A South African Military aircraft crashed at an airport in Goma in the eastern region of the Democratic Republic of Congo (DRC) on 9th January 2019. There were however no fatalities of the 59 passengers and 8 crew on board, with only slight injuries being reported.
The flight was operated using a 57 year old South African Air Force Lockheed Martin C-130, but was in use by the United Nations (UN) mission in the DRC. A South African National Defence Force (SANDF) spokesperson said the plane had been deployed in the DRC as part of the UN Peacekeeping Mission, MONUSCO. He added that the C-130 from the South African Air Force was on its way back to Goma after having delivered supplies at Beni when the incident happened. The airplane's engine 1 caught fire, and the aircraft's left wing underwent substantial damage.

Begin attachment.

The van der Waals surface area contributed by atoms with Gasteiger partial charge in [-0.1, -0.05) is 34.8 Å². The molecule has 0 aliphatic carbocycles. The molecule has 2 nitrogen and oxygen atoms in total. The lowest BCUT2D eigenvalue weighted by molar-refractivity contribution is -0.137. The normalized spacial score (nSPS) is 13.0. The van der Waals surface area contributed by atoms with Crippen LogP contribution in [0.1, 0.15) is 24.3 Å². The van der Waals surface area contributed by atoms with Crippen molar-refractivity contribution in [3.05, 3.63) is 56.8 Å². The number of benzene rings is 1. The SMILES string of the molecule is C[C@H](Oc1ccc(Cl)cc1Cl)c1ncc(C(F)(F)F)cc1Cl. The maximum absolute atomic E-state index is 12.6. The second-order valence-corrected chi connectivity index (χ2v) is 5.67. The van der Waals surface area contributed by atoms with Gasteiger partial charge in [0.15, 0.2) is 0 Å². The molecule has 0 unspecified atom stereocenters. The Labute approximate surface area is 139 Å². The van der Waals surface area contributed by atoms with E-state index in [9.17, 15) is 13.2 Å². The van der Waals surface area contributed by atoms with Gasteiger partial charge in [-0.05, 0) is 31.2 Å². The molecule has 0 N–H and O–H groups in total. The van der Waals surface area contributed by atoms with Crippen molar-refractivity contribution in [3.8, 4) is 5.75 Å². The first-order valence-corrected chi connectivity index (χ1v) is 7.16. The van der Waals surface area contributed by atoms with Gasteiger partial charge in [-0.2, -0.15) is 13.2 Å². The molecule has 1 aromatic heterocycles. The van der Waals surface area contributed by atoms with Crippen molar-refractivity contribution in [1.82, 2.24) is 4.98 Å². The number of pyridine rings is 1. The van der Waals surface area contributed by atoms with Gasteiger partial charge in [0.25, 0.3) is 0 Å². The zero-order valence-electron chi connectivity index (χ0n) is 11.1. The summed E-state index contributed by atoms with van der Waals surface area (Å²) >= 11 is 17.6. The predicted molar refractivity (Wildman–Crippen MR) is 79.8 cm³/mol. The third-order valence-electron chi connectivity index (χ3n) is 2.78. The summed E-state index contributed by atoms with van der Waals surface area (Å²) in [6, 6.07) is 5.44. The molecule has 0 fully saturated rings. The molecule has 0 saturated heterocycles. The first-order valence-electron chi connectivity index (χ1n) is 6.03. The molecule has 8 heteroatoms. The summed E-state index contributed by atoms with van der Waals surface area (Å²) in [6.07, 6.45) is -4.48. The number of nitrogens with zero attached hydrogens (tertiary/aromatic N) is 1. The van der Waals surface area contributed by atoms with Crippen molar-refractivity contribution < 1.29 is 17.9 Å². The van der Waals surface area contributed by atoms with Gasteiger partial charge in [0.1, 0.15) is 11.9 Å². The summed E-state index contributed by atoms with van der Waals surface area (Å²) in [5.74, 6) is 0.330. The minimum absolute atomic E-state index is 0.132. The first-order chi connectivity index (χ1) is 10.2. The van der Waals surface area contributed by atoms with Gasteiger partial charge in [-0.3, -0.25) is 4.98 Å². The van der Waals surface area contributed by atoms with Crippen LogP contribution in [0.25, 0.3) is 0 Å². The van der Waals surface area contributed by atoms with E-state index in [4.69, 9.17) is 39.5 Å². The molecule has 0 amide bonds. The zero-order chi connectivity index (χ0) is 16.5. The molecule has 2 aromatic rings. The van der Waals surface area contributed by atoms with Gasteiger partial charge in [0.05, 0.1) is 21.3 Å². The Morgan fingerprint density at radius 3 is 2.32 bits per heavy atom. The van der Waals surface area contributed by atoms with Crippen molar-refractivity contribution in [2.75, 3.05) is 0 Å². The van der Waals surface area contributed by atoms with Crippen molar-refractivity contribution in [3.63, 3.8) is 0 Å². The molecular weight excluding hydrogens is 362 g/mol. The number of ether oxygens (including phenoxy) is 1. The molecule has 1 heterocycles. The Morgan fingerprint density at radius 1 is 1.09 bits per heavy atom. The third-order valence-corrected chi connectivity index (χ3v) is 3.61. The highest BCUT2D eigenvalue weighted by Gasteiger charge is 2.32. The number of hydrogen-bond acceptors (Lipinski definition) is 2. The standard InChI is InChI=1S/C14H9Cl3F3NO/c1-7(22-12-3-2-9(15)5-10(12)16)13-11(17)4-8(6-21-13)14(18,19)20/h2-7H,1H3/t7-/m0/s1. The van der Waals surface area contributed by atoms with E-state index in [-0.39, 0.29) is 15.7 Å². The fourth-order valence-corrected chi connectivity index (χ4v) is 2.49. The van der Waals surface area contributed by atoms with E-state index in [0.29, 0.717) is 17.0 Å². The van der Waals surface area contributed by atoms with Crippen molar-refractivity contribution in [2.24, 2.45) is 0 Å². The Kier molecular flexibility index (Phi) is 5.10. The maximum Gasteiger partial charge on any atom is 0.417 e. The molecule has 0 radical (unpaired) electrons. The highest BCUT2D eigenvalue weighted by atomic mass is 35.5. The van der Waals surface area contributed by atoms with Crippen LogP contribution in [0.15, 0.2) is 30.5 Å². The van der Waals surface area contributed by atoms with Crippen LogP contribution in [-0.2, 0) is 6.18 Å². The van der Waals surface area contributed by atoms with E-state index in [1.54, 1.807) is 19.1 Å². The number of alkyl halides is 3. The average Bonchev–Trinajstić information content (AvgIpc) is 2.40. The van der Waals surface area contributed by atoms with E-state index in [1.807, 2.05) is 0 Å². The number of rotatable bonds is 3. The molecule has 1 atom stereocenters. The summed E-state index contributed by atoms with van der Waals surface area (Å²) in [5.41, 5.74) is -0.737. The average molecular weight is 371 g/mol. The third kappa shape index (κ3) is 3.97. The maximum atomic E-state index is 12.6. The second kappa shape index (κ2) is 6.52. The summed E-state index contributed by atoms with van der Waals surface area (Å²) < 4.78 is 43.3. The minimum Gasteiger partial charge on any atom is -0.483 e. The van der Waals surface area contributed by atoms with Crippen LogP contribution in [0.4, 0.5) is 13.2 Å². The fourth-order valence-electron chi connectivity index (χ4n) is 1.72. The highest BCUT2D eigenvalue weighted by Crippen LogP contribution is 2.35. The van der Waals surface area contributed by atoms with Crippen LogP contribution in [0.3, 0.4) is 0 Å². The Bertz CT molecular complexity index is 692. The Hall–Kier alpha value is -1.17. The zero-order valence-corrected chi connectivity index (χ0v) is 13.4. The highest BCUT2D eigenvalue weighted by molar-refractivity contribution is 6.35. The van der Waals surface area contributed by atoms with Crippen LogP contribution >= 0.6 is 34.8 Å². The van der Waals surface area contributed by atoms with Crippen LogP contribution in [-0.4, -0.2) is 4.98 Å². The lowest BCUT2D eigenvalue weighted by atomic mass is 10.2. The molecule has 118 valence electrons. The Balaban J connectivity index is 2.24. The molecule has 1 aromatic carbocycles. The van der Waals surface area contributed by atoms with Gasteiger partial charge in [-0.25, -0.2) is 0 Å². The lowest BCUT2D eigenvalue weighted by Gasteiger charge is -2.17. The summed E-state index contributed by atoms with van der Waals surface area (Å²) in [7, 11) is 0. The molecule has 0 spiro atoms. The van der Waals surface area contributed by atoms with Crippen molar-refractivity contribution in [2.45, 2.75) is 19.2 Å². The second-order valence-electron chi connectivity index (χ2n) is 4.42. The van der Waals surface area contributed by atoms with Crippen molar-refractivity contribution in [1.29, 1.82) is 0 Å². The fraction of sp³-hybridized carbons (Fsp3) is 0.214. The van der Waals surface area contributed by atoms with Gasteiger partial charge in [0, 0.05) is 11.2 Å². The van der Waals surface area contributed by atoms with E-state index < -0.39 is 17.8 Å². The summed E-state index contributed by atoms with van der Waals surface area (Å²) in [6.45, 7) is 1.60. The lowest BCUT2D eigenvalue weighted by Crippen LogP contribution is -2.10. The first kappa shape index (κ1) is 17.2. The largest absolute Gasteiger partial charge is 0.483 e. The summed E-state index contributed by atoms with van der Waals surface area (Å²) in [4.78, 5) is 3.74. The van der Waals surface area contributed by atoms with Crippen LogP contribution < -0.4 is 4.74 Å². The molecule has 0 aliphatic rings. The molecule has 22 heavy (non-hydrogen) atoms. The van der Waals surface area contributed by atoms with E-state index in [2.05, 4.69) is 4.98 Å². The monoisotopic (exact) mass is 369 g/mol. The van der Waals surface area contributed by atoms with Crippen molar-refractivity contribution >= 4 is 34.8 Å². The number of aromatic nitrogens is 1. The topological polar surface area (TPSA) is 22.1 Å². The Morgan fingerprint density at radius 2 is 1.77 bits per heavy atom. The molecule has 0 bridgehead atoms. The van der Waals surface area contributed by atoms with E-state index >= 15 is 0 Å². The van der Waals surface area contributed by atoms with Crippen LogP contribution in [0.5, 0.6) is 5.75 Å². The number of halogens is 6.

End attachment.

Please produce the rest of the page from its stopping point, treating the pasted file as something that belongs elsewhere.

The African Defence Review Director Darren Oliver said: "Even if this C-130BZ is repairable, I doubt they will be able to afford to repair it on their meagre budget especially with the difficulty of replacing an outer wing section in an austere location like Goma." He also added by saying "This is part of the inherent risk of flying into some locations. Goma's runway is narrow and there's no safe runoff area to either side. If something goes wrong on landing, there's no space to recover and any runway excursion wrecks the aircraft."